The Summer Job Search
The multi-month break that is summer vacation is nothing short of perfect in the eyes of a student who’s been plugging away for a full academic year, and lazing around for the entirety of your time off seems great. But as fun as it is, killing whole afternoons all summer long on the couch, in front of the computer, or outside in the sun is a waste of your time. There’s money to be made, and if you don’t have a summer job now, you’ll find yourself wishing you did a short ways down the road. Having a summer job may seem like a chore to some of you, but the benefits of working during your summer vacation are huge.
Building Your Resume
Getting a job now makes getting one in the future easier. Build your resume with a summer job, even if it’s waiting tables or lifeguarding. A future employer will be glad to see prior work experience on your resume, and you will become a more attractive candidate for the job. Get out and see what the job market is like, and gain some work experience.
When you start working, you begin building your network of personal contacts. Employers and co-workers will be added to your network, which will develop over the course of your work experience. The individuals whom you have connections with will become valuable assets to you throughout your professional life, and effective networking will help you to find jobs in the future. Having a well-developed professional network and being able to network effectively is a skill that will serve you well throughout your life, and it’s something that you can start with a summer job.
The most obvious benefit of having a summer job is that you’ll be making money. Even if you’re working part-time and making minimum wage, having a summer income is great. It can help alleviate the cost of college, even if you’re saving a few hundred dollars here or there. Put aside as much as possible — at least 70% of what you make — towards your college savings, and put the remaining amount in your pocket. It’ll be nice to have some spending money during the summer months, and even better to have money saved up for when you get to college and are faced with paying all sorts of college-related costs.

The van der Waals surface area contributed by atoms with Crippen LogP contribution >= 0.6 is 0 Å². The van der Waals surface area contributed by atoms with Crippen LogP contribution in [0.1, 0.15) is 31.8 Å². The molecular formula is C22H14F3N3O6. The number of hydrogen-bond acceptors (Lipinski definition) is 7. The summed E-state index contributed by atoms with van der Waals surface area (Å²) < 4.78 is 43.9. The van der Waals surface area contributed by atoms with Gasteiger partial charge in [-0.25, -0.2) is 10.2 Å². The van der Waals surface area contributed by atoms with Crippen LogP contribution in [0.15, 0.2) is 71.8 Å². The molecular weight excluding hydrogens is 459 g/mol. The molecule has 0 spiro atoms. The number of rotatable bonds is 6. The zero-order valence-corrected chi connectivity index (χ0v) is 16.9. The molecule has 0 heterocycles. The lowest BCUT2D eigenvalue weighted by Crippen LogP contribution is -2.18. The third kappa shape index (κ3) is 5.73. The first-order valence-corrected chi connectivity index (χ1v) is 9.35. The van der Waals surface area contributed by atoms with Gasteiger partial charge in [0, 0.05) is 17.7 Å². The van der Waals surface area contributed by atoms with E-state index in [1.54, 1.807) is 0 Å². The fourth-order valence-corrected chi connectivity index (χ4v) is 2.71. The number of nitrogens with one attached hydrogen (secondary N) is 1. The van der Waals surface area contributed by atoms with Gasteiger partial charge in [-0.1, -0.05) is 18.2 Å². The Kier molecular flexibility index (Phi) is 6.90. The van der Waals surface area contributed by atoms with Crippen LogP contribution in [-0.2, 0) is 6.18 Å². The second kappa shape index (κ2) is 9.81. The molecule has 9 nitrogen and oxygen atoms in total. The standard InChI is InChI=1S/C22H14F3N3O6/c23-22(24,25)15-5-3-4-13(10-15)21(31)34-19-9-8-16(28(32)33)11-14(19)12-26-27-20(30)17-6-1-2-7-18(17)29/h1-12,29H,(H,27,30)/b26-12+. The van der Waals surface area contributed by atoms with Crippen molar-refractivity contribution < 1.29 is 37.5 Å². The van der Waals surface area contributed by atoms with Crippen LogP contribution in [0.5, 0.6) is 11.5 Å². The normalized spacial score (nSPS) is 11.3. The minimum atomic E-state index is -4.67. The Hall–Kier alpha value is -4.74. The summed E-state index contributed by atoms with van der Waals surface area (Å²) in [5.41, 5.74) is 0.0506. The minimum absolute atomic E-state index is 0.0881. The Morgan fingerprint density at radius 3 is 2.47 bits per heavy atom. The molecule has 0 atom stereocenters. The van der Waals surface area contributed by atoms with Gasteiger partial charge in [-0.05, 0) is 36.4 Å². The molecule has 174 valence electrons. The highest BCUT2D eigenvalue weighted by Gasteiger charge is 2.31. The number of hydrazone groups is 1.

Having an income will also force you to become financially savvy. Dealing with paychecks, pay stubs, and bank accounts are all important skills you need to acquire, and having a summer job will help you with these skills. If you learn to manage your own summer finances, you will have a good foundation for managing college finances.
Lastly, having a summer income and saving the majority of it can reduce the amount of money you may have to take in student loans. Even if the amount of money you make over the course of a summer isn’t large, every dollar counts. If you can take out $1000 less in student loans, that’s a financial victory. Having a summer job and saving your money can enable you to do that.
A Word of Financial Aid Warning
Making money over the summer is great, and it will be a big help to you when it comes to paying off college costs. However, if you rake in too much, your earnings can impact your financial aid award. You can make about $4,000 per year without a significant effect on your financial aid eligibility, not including any income from a work study program. Once you cross the $4k threshold, your expected family contribution (EFC) will be increased by as much as 50% of every dollar above that amount. Having an income as a student is very helpful, but you’ve got to recognize its potentially negative impact on your financial aid eligibility.
Filling the Financial Gap
Odds are you won’t be able to cover the entire balance of the student loans you may need with a summer job, but making a dent in the figure is important. If you’re looking for money to fill that gap, check out SimpleTuition’s Loan Comparison Tool to compare and apply for private student loans from top lenders. Be sure to check back with the site for any financial aid information you need throughout your paying-for-college process.
Understanding College Costs
- College Finances Home
- Breaking down college costs by semester
- College Costs and the Recession
- College Decision-Making and Financial Considerations
- Cost of attendance, i.e. What is college really going to cost?
- Creating a personal budget
- Deciding on a College and the Importance of Cost
- Difficult Times for College Families
- EFC stands for¦? Know your acronyms.
- Paying for College: The Deer-in-the-Headlights, Head-in-the-Sand Approach
- Reviewing the Finances of a College Education
- The biggest student financial fear? Having to pay it all back.
- The Killer Cost of Textbooks, and Ways to Survive
- The second year costs
- What college costs should I consider outside of the COA?
- What Does College Really Cost?
- When Mother Nature Changes Your Finances